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CSS Tennessee in 1/192nd scale
OSN-31 Our newest model kit in 1/192nd scale. Kit includes resin, white metal, and custom made specifically for the Tennessees photo-etch parts! Using Ed Parent's blueprints, we again used a CAD computer and stereo-lithography (Rapid Prototyping) to make a detailed rich in detail master patern. The kit is 13 inches in length and 3 inches wide. The Tennessee was the strongest and most powerful ironclad built by the South. The armor forward was 6 inches thick and the rest of the casemate was 5 inches thick. There were ten gun ports in the casemate, three in broadside on either side, two forward and two aft. The foward and after ports, to port and starboard were placed so as to enable the forward and after guns to pivot and be used as broadside guns. The Tennessee had six Brooke rifles. The two pivot guns were 7.125 inch Brooke's and the four broadside guns were 6 inch rifles. All six guns were doubled banded and fired shells weighing 95 or 110 pounds.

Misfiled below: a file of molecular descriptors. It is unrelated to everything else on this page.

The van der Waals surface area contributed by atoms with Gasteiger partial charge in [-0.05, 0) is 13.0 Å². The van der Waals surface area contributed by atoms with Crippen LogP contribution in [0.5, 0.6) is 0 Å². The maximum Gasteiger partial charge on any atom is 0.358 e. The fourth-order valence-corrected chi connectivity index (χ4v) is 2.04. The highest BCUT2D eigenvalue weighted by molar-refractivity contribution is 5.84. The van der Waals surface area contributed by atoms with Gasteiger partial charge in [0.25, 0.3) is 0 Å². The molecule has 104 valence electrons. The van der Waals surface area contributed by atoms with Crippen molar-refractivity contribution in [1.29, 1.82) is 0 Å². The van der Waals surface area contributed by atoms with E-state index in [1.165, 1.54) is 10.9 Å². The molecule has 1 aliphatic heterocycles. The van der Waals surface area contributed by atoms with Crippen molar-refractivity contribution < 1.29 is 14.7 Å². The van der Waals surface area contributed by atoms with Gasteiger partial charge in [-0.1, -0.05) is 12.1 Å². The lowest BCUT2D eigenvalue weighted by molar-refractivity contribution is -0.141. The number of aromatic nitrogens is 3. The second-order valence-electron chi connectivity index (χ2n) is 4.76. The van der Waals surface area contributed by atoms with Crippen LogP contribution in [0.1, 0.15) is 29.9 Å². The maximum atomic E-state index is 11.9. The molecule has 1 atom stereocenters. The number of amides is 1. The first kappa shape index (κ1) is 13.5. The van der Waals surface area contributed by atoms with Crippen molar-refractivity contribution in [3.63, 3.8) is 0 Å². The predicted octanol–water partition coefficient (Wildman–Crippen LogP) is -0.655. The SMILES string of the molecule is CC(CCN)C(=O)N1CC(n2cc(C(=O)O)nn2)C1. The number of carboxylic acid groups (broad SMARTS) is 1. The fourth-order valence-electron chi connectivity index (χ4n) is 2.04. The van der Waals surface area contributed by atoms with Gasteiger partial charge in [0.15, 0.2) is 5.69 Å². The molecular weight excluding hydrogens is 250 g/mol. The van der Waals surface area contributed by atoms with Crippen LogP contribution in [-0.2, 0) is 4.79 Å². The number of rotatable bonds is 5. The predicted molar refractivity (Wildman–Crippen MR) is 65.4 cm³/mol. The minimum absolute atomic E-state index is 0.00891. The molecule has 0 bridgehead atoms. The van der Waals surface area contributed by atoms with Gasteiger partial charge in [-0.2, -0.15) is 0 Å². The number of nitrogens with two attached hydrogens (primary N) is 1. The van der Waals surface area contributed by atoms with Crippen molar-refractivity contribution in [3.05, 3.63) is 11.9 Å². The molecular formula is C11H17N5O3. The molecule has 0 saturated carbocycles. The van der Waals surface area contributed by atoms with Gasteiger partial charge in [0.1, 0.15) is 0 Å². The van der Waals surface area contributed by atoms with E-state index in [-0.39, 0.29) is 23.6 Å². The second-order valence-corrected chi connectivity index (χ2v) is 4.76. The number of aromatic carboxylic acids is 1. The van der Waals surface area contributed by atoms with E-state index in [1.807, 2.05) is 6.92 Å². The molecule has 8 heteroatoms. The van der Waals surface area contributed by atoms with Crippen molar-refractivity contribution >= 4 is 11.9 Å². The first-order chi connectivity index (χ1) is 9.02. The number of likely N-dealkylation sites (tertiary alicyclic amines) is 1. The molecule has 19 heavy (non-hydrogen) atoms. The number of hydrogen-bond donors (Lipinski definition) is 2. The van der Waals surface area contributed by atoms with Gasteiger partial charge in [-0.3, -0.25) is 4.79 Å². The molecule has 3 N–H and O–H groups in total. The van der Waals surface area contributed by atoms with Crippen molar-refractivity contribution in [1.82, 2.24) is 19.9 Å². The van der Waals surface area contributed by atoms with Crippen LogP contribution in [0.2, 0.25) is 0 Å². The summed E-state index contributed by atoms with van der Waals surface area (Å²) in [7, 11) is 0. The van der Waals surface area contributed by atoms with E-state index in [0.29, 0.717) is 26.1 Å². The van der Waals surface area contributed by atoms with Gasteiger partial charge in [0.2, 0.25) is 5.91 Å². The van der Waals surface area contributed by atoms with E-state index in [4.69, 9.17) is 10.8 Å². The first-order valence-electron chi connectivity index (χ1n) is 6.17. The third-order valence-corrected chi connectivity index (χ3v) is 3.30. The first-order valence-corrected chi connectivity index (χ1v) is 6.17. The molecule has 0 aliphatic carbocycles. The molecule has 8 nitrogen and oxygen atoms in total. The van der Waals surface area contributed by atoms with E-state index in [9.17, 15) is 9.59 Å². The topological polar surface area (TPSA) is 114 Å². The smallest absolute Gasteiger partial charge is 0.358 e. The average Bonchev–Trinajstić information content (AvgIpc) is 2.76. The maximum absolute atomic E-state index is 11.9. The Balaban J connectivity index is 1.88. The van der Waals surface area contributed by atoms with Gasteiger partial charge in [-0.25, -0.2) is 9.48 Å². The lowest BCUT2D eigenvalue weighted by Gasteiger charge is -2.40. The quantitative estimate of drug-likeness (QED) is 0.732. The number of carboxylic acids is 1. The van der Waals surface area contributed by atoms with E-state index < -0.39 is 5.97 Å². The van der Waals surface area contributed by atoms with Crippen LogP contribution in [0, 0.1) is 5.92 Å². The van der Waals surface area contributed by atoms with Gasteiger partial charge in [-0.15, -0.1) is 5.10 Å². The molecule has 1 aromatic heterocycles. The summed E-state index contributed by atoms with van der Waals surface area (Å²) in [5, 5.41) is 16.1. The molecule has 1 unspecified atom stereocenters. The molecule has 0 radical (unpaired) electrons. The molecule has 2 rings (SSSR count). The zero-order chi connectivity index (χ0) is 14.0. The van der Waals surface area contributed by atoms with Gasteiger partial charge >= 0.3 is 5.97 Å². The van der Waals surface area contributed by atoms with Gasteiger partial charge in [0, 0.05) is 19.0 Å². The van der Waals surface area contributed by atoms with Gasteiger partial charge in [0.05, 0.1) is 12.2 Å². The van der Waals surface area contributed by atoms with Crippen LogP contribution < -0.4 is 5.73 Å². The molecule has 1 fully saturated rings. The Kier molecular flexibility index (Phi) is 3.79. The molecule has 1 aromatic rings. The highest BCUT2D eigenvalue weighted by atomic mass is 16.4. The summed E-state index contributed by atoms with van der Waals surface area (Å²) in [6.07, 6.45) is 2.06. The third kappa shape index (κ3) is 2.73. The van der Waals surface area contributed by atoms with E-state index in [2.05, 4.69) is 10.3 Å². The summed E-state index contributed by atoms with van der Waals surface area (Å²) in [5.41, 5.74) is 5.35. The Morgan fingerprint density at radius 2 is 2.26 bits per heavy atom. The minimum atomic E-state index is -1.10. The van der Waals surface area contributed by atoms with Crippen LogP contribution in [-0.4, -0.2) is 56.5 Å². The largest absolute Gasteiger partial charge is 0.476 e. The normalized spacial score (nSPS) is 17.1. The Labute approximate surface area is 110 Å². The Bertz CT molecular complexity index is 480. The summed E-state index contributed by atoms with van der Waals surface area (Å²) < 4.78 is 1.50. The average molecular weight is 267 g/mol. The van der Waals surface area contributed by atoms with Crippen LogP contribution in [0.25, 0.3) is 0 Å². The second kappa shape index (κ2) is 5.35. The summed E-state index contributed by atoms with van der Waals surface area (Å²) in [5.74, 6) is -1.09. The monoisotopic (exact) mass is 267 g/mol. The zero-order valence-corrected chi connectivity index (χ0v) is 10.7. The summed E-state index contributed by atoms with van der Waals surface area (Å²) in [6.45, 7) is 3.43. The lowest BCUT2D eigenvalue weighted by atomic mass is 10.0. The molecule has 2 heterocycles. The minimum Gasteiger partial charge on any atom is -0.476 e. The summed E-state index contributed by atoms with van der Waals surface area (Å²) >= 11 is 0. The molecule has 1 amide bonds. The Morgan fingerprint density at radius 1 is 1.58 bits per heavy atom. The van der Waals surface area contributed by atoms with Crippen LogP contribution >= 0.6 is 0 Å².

Click on the photo for three more photo views of The Old Steam Navy CSS Tennessee.
Tennessee became flagship of Admiral Buchanan (same officer who commanded the CSS Virginia), and served gallantly in action in the Battle of Mobile Bay on August 5, 1864. On that morning Tennessee and wooden gunboats CSS Gaines, CSS Morgan, and CSS Selma, steamed into combat against Admiral Farragut's powerful fleet of two Canonicus class monitors (Tecumseh and Manhattan) and two Milwaukee class ironclads (twin turreted Winnebago and Chickasaw) and 14 wooden steamers. Unable to ram Farragut’s ships because of their superior speed,the Tennessee delivered a vigorous fire on the Federals at close range. All three Confederate gunboats were sunk or dispersed. Farragut's fleet steamed up into the bay and anchored. Buchanan might have held the Tennessee under the fort's protection but steamed after the Federal fleet and engaged despite overwhelming odds. The ram became the target for the entire Union fleet. The Tennessee was rammed by several ships, and her vulnerable steering chains (which, oddly, lay in exposed trenches on the after deck) were carried away by the heavy gunfire. Unable to maneuver, the Tennessee was battered repeatedly by heavy solid shot from her adversaries. With two of her men killed, Admiral Buchanan and eight others wounded, and increasingly severe damage being inflicted on her, Tennessee was forced to surrender.